Burr's Berry Farm
12741 SW 216th St., Miami

Phil’s Berry Farm touts on its website that a key attraction is its lack of long lines. That’s understandable – it’s on the same street at the Knaus Berry Farm. Phil’s is also open year-round and instead of cinnamon rolls, its specialty is monkey bread.

Phil's Berry Farm
13955 SW 248th St. Homestead

With 20,000 likes on Facebook, Knaus Berry Farm and Bakery is both famous and beloved. The folks who run the farm look Amish, with bonnets, long beards and plain cotton clothes. They’re not; they’re members of the German-origin Church of the Brethren, often called Dunkers because they believe in full-immersion baptism. Knaus Berry sells a variety of baked items, including pecan rolls, guava pies, key lime pies, cheesecake, brownies and cookies.

Knaus Berry Farm and Bakery
15980 SW 248th St. (Coconut Palm Drive), Homestead

2. A historic village under a canopy of tropical trees

Cauley Square Historic Railroad Village grew up around the railroad depot in 1903. The historic buildings and homes are now filled with shops, galleries and restaurants, all clustered under a canopy of tropical trees. The shopping is not extensive, but Cauley Square is worth a short visit for these highlights:

  • The Tea Room restaurant consists of a series of rooms each decorated to achieve maximum preciousness; it’s known for its spiced tea enjoyed hot or cold and lunch sandwiches and salads
  • The Aviary Bird Shop has an enormous choice of parrots, canaries, parakeets and other birds. With birds screeching and jabbering, it’s a raucous atmosphere that will delight children.  
  • The Latin Corner is a colorful little yellow hut under the trees that serves Cuban coffee, sandwiches, and juices enjoyed at open-air tables.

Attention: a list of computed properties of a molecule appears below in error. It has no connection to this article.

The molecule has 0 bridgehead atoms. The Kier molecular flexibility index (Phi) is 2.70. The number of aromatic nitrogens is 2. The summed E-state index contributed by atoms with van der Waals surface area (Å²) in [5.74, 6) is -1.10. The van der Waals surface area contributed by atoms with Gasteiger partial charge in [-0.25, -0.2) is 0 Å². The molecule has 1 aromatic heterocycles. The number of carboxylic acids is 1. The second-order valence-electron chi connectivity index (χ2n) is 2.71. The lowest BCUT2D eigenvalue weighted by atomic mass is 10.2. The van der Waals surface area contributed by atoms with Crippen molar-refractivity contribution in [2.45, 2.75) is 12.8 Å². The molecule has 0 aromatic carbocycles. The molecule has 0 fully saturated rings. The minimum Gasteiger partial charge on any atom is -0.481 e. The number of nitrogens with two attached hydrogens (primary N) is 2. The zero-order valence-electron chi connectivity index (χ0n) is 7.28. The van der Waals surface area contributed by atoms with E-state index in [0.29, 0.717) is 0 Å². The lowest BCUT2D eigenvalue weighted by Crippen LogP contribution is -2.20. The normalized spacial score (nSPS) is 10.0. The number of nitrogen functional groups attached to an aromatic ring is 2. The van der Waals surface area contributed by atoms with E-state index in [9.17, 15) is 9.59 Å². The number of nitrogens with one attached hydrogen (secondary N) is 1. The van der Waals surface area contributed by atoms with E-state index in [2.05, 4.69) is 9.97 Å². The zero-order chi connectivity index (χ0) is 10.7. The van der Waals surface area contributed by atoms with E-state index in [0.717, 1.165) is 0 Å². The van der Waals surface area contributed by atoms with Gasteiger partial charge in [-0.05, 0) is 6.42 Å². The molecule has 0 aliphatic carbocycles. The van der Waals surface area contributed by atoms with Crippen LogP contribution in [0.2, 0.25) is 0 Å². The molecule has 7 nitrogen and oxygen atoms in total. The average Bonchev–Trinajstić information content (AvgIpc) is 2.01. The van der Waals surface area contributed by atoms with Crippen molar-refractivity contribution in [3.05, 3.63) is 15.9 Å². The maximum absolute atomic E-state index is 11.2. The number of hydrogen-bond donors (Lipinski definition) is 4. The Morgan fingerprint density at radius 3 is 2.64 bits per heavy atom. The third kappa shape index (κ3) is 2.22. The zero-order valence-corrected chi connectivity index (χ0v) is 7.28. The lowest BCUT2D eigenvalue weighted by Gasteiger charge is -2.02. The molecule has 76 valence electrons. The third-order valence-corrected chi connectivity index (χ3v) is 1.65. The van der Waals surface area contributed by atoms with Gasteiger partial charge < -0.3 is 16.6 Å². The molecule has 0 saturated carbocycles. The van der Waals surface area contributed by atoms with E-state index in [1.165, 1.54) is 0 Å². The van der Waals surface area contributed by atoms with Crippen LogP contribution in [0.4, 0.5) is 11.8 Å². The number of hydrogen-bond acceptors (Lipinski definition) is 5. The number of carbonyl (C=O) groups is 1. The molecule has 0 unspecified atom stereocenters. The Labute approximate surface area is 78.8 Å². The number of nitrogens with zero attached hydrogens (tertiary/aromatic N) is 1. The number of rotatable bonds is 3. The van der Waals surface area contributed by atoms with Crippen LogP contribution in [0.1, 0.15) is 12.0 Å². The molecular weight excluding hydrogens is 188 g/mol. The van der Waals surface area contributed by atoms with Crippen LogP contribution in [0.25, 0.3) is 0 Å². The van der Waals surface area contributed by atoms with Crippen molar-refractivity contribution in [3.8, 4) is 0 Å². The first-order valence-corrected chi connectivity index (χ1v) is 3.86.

Cauley Square Historic Village
22400 Old Dixie Highway, Goulds

3. A park devoted to exotic fruits

The Redland is all about growing things and so is this county park. At Fruit and Space Park, you can see edible foods that don’t grow anywhere else in the United States — from 75 kinds of bananas to things you’ve probably never heard of, like black sapote, eggfruit and marula. The visitor center has fruits for sampling and guided tours are included in the $8 admission. 

Fruit and Spice Park
24801 South West 187th Ave.

4. Stunning orchids everywhere

Orchids love the climate in south Miami-Dade and the Redland is home several orchid growers. R. F. Orchids is a magnet for visitors because of its captivating gardens and its award-winning blooms. (It has won more than 1,000 American Orchid Society awards in 30 years.)  Here, orchids grow in the trees, in the ground, around fountains and peeking out of every crevice.

The best part: Robert Fuchs, the president of R.F. Orchids, leads free tours through the gardens that surround his adjoining private residence on weekends at 11 a.m. and 3 p.m. Fuchs is himself “Redland Raised.” His great-grandfather bought this land in Florida in 1912. Fuchs was a middle-school art teacher who raised orchids on weekends until he started winning international awards for his orchids in the 1980s.